Say this about the Covid-19 lockdown: it has separated those who keep their promises from those who are happy to take a mulligan in these extraordinary circumstances.
By now you’ve likely heard of a UK man named James Campbell, and not because he is a Scottish record-holder in the javelin. A month ago, grounded in his hometown of Cheltenham, he got an idea. If he received sufficient encouragement – to the tune of 10,000 re-tweets – he would run a marathon for charity. In his back yard.
His back yard is six by six metres.
Campbell got his 10,000 ayes. So now he was committed.
On April 1 he gave it a go.
It was a hell of a way to spend his 32nd birthday.
In what he was now calling the “six-metre garden marathon,” the 32-year-old churned very tiny loops across the grass and pebbles, live-streaming the effort, while neighbours (and his mother) shouted support through the fence. He finished in just under five hours – a respectable time even for a real marathon, where you don’t have to change direction 7,000 times.
(Archived here, it is an oddly rewarding watch. I dare you not to get a little teary as checks his FitBit at 42.27 km and throws his arms in the air in triumph.
And, just like that, “garden marathoning” was a thing.
If you’ve ever trained for a long race you can appreciate the frustration of banking all those miles only to see the event cancelled; it’s like being denied the glory of acing the test you studied so hard for. That happened to runners all over the world this spring. And it seems to be what inspired the other adopters in the growing lockdown microrunning movement, whose house rules are: You raise money for a Covid-related charity, and treadmill runs don’t count.
Graham Merfield, of Guernsey in the UK, says he was standing in his garden one evening clapping for the health-care workers, bummed that the local marathon he’d hoped to run had been scrubbed, when he decided to throw his shorts into the ring.
His own backyard marathon proved “less boring than I imagined.” Largely because he’d made a “party mix” that he played on an endless loop as his wife Alison plied him with peanut butter sandwiches.
Over in the south of France, Elisha Nochomovitz, a restaurant worker from Balma, near Toulouse, was processing his refund for the Barcelona marathon when he too got the bug. Not having a yard, he ran back and forth on his apartment balcony for almost seven hours. It was by far the hardest of his 36 marathons, he said. Running is basically a controlled continuous forward fall, and the momentum propels you. Nochomitz had no momentum. It was like doing three thousand very short races. In his photo at the “finish line,” he looks like he has been through the wars.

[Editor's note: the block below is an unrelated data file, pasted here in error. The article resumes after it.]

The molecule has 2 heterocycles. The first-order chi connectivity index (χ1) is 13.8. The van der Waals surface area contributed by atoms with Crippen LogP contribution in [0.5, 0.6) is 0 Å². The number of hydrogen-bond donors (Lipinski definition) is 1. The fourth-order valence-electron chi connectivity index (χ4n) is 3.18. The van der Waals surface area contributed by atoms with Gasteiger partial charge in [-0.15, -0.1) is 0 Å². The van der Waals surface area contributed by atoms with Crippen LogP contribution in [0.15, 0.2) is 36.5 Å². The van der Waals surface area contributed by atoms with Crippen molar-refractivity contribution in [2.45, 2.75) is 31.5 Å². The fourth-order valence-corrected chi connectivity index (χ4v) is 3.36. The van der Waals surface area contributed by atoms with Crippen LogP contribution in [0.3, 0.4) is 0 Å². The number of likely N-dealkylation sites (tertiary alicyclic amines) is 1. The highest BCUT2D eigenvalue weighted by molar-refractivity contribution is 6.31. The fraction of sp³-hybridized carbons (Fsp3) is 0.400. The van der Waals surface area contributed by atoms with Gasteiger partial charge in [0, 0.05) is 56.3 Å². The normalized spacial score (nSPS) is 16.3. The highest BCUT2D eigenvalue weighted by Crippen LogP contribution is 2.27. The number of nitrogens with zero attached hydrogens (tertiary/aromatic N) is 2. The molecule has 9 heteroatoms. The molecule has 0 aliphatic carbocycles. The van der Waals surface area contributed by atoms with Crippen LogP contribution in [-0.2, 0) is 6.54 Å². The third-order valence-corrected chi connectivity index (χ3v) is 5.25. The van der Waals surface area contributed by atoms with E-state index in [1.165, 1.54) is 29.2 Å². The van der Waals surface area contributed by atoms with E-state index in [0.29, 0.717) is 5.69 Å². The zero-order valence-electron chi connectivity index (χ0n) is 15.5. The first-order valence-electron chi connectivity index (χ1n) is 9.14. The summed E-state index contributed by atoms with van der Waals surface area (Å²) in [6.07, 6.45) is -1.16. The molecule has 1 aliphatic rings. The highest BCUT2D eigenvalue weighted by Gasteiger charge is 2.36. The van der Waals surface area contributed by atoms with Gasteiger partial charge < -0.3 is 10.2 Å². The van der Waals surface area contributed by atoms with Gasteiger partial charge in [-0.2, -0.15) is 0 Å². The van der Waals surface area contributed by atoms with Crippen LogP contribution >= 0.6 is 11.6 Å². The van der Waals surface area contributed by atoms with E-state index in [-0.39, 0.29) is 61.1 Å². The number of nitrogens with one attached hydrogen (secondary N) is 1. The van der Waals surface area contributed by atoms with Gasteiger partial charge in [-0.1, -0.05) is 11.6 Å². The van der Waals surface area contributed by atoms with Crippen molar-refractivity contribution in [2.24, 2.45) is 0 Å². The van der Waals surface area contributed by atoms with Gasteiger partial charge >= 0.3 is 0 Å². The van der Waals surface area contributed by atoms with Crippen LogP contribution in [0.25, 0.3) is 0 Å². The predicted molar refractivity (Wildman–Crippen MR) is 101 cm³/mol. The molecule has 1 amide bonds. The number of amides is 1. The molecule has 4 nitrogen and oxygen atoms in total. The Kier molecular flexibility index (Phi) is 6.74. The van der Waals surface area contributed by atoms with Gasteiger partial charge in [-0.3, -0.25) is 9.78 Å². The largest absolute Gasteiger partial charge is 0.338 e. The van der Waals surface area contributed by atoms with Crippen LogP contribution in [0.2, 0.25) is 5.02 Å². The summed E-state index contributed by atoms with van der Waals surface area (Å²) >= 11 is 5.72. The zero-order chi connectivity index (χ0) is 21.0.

At this point nobody seems likely to surpass the accomplishment of Michael Ortiz, a 36-year-old financier from Brooklyn who was in the middle of a monster commitment to run 100 100-mile runs in 100 weeks when the pandemic shut him down two thirds of the way through. Without dropping a stitch, he switched the venue of his next 100-mile race — number 69 — to his living room. Round and round he went for 60 hours, changing directions every mile so he wouldn’t throw up.
To finish a Big Day of this magnitude, there has to be a pretty big Why. What kept her going, said Anna Harding, livestreaming her backyard run in a suburb of London, was the thought of all the key frontline workers out there, “just everyone who is still keeping this country together.” Folks, in other words, who didn’t have the luxury of dreaming up a goofball physical test.
It all puts me in mind of a gentleman I interviewed a few years ago for a story for Reader’s Digest International. John McAvoy had set the 24-hour rowing record. He’d done it indoors on a rowing machine while serving time for murder at Lowden Grange penitentiary in the Nottinghamshire. His “coach,” the guy who talked him through the early morning half-way low point was Darren Davis: his prison guard.
Freedom and confinement are all in the head, we are learning.